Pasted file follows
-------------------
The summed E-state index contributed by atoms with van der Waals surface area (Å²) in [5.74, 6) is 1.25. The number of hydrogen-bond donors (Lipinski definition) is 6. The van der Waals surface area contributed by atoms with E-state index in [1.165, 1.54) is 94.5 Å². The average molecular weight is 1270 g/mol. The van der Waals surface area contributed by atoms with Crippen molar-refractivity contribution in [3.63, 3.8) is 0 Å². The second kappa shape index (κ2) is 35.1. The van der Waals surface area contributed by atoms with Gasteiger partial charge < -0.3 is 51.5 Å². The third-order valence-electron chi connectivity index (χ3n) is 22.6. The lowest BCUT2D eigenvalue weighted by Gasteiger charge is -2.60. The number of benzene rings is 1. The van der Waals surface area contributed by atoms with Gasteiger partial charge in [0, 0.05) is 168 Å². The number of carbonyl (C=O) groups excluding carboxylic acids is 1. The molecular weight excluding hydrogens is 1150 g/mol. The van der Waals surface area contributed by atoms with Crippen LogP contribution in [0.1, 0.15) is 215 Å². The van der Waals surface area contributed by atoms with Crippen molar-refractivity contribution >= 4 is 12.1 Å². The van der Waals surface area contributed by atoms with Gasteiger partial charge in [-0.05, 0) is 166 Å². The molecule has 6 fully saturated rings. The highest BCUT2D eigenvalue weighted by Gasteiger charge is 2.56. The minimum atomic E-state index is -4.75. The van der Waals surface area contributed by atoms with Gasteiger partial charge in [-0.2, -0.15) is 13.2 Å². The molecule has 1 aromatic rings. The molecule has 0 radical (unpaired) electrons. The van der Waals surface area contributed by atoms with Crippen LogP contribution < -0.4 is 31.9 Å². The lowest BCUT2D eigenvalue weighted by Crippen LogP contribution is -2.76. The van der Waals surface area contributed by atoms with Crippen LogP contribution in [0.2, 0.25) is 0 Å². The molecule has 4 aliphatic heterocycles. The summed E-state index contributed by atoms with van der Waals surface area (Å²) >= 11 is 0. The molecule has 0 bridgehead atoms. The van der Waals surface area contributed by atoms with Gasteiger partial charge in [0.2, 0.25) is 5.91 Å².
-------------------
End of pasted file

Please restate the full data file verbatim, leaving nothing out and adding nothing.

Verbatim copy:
The summed E-state index contributed by atoms with van der Waals surface area (Å²) in [5.74, 6) is 1.25. The number of hydrogen-bond donors (Lipinski definition) is 6. The van der Waals surface area contributed by atoms with E-state index in [1.165, 1.54) is 94.5 Å². The average molecular weight is 1270 g/mol. The van der Waals surface area contributed by atoms with Crippen molar-refractivity contribution in [3.63, 3.8) is 0 Å². The second kappa shape index (κ2) is 35.1. The van der Waals surface area contributed by atoms with Gasteiger partial charge < -0.3 is 51.5 Å². The third-order valence-electron chi connectivity index (χ3n) is 22.6. The lowest BCUT2D eigenvalue weighted by Gasteiger charge is -2.60. The number of benzene rings is 1. The van der Waals surface area contributed by atoms with Gasteiger partial charge in [0, 0.05) is 168 Å². The number of carbonyl (C=O) groups excluding carboxylic acids is 1. The molecular weight excluding hydrogens is 1150 g/mol. The van der Waals surface area contributed by atoms with Crippen LogP contribution in [0.1, 0.15) is 215 Å². The van der Waals surface area contributed by atoms with Crippen molar-refractivity contribution >= 4 is 12.1 Å². The van der Waals surface area contributed by atoms with Gasteiger partial charge in [-0.05, 0) is 166 Å². The molecule has 6 fully saturated rings. The highest BCUT2D eigenvalue weighted by Gasteiger charge is 2.56. The minimum atomic E-state index is -4.75. The van der Waals surface area contributed by atoms with Gasteiger partial charge in [-0.2, -0.15) is 13.2 Å². The molecule has 1 aromatic rings. The molecule has 0 radical (unpaired) electrons. The van der Waals surface area contributed by atoms with Crippen LogP contribution < -0.4 is 31.9 Å². The lowest BCUT2D eigenvalue weighted by Crippen LogP contribution is -2.76. The van der Waals surface area contributed by atoms with Crippen LogP contribution in [0.2, 0.25) is 0 Å². The molecule has 4 aliphatic heterocycles. The summed E-state index contributed by atoms with van der Waals surface area (Å²) >= 11 is 0. The molecule has 0 bridgehead atoms. The van der Waals surface area contributed by atoms with Gasteiger partial charge in [0.2, 0.25) is 5.91 Å².